“Whatever the colour of your skin, the shape of your lips or nose, whatever your height, you are neither a sub-man nor a superman; you are a human creature. Keep your language. Love its sounds, its modulation, its rhythm. But try to march together with men of different languages.”
Brazilian Archbishop Helder Camara, Spiral of Violence.
Migrants, Communities and Social Cohesion in the UK.
The Telegraph reported that over 300 languages were spoken in classrooms around the UK in 2015. This ethnic diversity is significant because children of this generation may hopefully have richer life experiences, become tolerant world citizens, and their shared perspectives may excitingly lead to greater productivity and innovation in the future.
However, these hopeful sentiments are contrary to research results on multiculturalism and social cohesion in the USA. A research by Putnam found that ethnic diversity through increased migration creates distrust in neighbourhoods causing people to ‘hunker down’ and withdraw from collective life and community. During the Brexit campaign, a simplified version of the above findings was told by pro-Brexiters across the UK and its effects were alarming. Some mainstream media capitalised on this narrative which dangerously associated increased migration to the erosion of social cohesion and British identity, even though research in the UK found this was a result of area deprivation and NOT increased diversity through migration. The police reported that hate crimes increased by 23% 11 months after the EU referendum. It was a bad time to be a migrant in the UK, but this was not the first time that such hostility became palpable.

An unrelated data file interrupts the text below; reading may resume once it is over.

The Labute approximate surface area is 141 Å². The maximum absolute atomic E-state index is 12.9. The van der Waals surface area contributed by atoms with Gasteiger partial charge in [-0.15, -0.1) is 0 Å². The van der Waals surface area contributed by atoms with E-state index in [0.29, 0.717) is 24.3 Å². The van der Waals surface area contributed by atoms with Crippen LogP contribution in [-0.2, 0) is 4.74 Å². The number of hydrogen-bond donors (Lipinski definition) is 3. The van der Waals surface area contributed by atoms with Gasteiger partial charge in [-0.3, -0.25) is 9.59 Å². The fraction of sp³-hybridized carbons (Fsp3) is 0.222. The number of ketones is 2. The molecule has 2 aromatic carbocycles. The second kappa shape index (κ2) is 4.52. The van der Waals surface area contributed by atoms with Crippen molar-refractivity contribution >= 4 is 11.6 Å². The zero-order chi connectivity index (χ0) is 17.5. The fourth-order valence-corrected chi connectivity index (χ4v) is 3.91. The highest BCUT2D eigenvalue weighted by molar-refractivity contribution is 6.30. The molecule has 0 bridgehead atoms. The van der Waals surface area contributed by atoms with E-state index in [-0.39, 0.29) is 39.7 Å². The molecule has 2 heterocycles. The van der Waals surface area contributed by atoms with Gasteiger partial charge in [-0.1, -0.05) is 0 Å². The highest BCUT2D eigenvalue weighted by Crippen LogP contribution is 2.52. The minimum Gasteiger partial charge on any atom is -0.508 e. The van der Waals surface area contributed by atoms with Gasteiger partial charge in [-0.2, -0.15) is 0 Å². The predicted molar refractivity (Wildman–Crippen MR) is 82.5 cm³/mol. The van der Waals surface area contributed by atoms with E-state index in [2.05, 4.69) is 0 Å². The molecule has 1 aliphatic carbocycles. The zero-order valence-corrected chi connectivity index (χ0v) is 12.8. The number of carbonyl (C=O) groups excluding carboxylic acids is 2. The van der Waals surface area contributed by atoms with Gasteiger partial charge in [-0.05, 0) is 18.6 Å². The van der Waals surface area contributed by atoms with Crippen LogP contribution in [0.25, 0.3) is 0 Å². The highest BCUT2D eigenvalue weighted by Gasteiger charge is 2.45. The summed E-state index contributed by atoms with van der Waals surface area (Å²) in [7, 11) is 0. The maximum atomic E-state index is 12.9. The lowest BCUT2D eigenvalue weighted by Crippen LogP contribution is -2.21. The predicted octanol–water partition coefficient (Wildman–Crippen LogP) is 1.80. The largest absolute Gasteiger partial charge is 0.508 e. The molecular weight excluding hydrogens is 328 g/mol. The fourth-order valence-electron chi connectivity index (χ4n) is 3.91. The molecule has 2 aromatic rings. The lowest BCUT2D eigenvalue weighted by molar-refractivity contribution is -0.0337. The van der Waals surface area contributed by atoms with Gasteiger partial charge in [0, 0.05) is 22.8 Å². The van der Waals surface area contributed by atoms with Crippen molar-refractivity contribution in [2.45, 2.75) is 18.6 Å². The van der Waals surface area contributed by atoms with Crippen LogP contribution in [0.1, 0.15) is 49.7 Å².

Ethnic discrimination had been witnessed in the 60’s and the 70’s in many facets of British life. In Housing allocation, the Birmingham City Council conducted a formal policy of dispersal of migrants between 1969 and 1975. They justified their policy, which stipulated that there should be no more than one black household in a six-block property, on three factors:
- That dispersal would spread the burden on resources.
- It encouraged racial integration.
- There were objections from white tenants about living amongst too many black people.
Dispersal was also carried well till the 80’s on the political refugees from Vietnam. The dispersal of the Vietnamese ‘boat people’ in the 70’s and 80’s found that the success was minimal and short lived. Within a few years the ethnic groups had gravitated to clusters in the South East where there was already an established group which they had an affinity to. The policies pertaining to ethnic communities have improved since, but there is still a lot to be done if the Windrush Scandal is anything to go by.
For Fijian communities in the UK, there hasn’t been a comprehensive study on our communities and how, why and where they have developed. It would be interesting to see how Fijians have gravitated to each other, particularly following completion of military service. How have these communities developed? Are these communities coping? What are some of the socio-economic issues they face? Are their housing needs being met? Results from studies asking these questions may help us navigate through problems other ethnic minority groups have had to face and doing so may ensure that generations of Fijians born in the UK develop stronger social cohesion in their multicultural communities.